27th May 1832

Rio de Janeiro
Walked to the Botanic Garden; this name must be given more out of courtesy than anything else; for it really is solely a place of amusement. The chief & great interest it possesses, is the cultivation of many plants which are notorious from their utility. There are some acres covered with the Tea tree. I felt quite disappointed at seeing an insignificant little bush with white flowers & planted in straight rows. Some leaves being put into boiling water, the infusion scarcely possessed the proper tea flavour. There were trees of Camphor, Sago, Cinnamon, Cloves & Pepper, the leaves of all, especially the Cloves & Cinnamon, had a delightful aromatic taste & smell. The Bread-fruit was growing in great luxuriance; the leaves from their great size & deep divisions were uncommonly handsome. Oh for the time, when I shall see it in its native Pacific isles. The Mango & Jack-fruit were likewise here; I did not before know their names.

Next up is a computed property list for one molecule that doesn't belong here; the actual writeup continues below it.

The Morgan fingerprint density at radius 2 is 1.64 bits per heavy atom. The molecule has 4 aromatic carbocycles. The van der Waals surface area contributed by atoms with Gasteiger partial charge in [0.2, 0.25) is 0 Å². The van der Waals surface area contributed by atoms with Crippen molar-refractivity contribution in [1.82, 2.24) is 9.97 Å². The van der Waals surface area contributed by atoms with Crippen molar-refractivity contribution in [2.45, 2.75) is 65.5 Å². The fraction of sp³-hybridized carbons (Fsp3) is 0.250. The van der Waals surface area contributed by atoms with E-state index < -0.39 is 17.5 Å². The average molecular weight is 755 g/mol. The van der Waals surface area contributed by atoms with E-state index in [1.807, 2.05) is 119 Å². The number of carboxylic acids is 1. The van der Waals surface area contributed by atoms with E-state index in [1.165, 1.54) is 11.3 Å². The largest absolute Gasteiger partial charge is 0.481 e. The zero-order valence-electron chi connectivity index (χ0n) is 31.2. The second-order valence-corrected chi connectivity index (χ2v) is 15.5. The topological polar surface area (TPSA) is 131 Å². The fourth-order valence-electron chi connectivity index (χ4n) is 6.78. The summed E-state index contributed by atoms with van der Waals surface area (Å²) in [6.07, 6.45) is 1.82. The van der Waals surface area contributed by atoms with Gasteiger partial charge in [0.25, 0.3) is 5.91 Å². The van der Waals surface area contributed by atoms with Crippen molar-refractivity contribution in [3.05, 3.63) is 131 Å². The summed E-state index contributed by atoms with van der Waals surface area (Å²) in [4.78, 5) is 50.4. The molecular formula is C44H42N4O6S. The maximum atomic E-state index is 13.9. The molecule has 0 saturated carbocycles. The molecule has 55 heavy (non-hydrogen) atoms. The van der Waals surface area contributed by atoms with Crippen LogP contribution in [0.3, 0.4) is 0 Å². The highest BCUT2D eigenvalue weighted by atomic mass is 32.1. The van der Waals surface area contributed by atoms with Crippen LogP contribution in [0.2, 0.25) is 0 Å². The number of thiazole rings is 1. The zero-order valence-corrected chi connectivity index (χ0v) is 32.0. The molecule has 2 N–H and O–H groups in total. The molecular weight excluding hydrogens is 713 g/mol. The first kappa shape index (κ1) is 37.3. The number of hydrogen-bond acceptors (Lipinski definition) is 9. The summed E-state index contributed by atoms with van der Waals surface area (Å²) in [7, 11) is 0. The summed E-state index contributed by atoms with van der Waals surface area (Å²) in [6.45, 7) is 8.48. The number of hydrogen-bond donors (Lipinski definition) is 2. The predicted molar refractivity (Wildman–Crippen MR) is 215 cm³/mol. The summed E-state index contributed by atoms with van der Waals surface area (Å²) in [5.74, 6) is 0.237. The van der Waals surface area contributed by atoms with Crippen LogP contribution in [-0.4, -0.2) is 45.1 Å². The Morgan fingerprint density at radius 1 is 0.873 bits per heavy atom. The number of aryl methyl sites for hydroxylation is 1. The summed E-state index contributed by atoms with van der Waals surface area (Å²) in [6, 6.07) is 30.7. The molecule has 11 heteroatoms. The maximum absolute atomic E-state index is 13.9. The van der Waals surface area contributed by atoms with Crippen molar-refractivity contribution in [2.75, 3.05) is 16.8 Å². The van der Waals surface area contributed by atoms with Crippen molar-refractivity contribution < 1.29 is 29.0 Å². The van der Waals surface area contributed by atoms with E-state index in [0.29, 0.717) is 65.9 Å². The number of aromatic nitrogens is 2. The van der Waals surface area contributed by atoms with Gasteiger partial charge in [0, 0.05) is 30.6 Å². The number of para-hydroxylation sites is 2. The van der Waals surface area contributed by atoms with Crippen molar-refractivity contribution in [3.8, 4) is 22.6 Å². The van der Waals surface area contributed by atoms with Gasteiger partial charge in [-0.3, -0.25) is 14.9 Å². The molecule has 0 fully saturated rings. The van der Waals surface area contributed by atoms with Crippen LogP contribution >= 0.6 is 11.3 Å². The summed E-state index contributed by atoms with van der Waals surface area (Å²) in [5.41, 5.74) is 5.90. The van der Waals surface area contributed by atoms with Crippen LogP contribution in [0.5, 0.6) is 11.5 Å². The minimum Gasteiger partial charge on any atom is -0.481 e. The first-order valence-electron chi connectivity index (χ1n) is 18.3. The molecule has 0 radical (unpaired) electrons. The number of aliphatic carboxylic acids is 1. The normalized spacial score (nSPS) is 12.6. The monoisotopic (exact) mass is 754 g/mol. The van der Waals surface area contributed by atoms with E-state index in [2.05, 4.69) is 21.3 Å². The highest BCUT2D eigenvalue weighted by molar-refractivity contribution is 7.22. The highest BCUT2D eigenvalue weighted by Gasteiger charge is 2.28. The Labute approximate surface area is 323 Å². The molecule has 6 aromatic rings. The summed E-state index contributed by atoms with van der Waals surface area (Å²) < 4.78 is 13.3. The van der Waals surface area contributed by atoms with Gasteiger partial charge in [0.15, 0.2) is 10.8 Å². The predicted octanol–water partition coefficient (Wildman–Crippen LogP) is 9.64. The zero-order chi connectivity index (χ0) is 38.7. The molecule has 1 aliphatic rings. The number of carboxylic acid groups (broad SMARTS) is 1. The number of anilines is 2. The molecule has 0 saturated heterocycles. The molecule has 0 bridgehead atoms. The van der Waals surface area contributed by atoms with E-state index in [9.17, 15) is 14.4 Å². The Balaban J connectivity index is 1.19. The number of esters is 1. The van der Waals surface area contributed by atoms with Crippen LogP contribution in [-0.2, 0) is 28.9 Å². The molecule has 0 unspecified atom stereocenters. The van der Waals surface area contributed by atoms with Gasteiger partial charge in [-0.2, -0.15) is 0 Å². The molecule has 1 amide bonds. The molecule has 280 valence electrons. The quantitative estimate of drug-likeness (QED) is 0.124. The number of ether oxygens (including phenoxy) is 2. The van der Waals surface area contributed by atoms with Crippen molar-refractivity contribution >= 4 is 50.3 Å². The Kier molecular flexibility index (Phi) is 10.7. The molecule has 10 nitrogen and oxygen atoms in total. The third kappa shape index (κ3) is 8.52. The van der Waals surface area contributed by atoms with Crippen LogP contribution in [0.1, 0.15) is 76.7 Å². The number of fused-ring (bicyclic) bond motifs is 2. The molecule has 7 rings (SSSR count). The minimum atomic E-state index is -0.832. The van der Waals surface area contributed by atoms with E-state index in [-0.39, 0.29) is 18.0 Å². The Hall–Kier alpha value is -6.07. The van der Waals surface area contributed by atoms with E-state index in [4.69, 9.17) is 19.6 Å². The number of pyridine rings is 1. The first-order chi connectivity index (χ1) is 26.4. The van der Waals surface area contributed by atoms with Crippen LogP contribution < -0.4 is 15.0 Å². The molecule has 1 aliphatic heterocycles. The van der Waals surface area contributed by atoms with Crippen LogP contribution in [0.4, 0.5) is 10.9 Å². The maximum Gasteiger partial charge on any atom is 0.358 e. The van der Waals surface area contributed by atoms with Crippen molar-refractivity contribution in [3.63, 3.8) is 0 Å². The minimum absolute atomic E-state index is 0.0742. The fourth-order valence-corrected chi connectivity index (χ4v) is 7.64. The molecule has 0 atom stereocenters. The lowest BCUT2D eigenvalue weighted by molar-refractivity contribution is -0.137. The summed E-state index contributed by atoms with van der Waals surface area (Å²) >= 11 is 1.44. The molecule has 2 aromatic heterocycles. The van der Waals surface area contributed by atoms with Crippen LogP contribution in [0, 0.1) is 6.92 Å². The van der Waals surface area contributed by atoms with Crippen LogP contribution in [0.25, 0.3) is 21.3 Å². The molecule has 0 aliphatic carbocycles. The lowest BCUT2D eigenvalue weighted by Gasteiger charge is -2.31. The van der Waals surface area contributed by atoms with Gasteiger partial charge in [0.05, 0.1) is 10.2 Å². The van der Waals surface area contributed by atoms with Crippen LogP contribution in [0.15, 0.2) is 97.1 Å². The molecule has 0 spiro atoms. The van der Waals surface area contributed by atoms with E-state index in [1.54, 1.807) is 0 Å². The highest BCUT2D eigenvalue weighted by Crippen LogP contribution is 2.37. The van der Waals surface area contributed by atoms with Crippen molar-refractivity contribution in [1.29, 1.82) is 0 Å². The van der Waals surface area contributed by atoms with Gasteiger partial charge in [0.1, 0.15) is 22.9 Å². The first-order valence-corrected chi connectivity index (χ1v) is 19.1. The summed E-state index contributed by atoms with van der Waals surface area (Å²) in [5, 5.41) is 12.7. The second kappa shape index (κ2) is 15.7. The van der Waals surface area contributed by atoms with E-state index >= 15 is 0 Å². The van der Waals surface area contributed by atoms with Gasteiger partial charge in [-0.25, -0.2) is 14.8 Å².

The landscape about Bahia takes its character from these two most beautiful trees; as for the Mango I had no idea any tree could cast so black a shadow. They both bear to the evergreen vegetation of the Tropics the same ratio which laurels do to our English trees. In this zone these three latter, together with the Banana, Orange, Cabbage palm & Cocoa-nut tree, stand before all others (with the exception perhaps of the tree fern & some firs) in the beauty of their appearance; At the same time how remarkably they contribute to the subsistence of mankind: & in this double respect how far do they surpass those of Europe. The Tropics appear the natural birthplace of the human race; but the mind, like many of its fruits seems in a foreign clime to reach its greatest perfection.

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